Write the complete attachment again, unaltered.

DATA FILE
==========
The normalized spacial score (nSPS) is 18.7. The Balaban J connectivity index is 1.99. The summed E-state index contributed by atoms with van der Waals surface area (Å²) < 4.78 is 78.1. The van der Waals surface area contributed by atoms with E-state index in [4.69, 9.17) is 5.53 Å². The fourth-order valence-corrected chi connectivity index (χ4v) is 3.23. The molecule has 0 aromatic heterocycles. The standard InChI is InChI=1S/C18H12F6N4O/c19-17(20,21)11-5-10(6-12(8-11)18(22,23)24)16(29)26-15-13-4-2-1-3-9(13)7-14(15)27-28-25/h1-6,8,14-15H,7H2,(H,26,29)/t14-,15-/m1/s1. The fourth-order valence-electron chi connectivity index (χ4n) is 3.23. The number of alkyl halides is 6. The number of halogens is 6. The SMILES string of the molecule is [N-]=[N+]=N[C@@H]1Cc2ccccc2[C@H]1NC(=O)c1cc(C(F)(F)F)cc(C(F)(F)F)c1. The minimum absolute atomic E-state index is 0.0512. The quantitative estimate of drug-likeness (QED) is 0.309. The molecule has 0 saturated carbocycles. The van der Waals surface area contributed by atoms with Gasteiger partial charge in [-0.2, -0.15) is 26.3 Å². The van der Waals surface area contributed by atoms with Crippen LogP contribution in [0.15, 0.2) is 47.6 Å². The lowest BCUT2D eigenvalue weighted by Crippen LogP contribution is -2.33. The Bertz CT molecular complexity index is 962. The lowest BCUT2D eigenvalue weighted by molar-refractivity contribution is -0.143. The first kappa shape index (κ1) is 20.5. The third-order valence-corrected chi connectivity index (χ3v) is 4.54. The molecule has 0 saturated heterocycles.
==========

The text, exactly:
The normalized spacial score (nSPS) is 18.7. The Balaban J connectivity index is 1.99. The summed E-state index contributed by atoms with van der Waals surface area (Å²) < 4.78 is 78.1. The van der Waals surface area contributed by atoms with E-state index in [4.69, 9.17) is 5.53 Å². The fourth-order valence-corrected chi connectivity index (χ4v) is 3.23. The molecule has 0 aromatic heterocycles. The standard InChI is InChI=1S/C18H12F6N4O/c19-17(20,21)11-5-10(6-12(8-11)18(22,23)24)16(29)26-15-13-4-2-1-3-9(13)7-14(15)27-28-25/h1-6,8,14-15H,7H2,(H,26,29)/t14-,15-/m1/s1. The fourth-order valence-electron chi connectivity index (χ4n) is 3.23. The number of alkyl halides is 6. The number of halogens is 6. The SMILES string of the molecule is [N-]=[N+]=N[C@@H]1Cc2ccccc2[C@H]1NC(=O)c1cc(C(F)(F)F)cc(C(F)(F)F)c1. The minimum absolute atomic E-state index is 0.0512. The quantitative estimate of drug-likeness (QED) is 0.309. The molecule has 0 saturated carbocycles. The van der Waals surface area contributed by atoms with Gasteiger partial charge in [-0.2, -0.15) is 26.3 Å². The van der Waals surface area contributed by atoms with Crippen LogP contribution in [0.15, 0.2) is 47.6 Å². The lowest BCUT2D eigenvalue weighted by Crippen LogP contribution is -2.33. The Bertz CT molecular complexity index is 962. The lowest BCUT2D eigenvalue weighted by molar-refractivity contribution is -0.143. The first kappa shape index (κ1) is 20.5. The third-order valence-corrected chi connectivity index (χ3v) is 4.54. The molecule has 0 saturated heterocycles.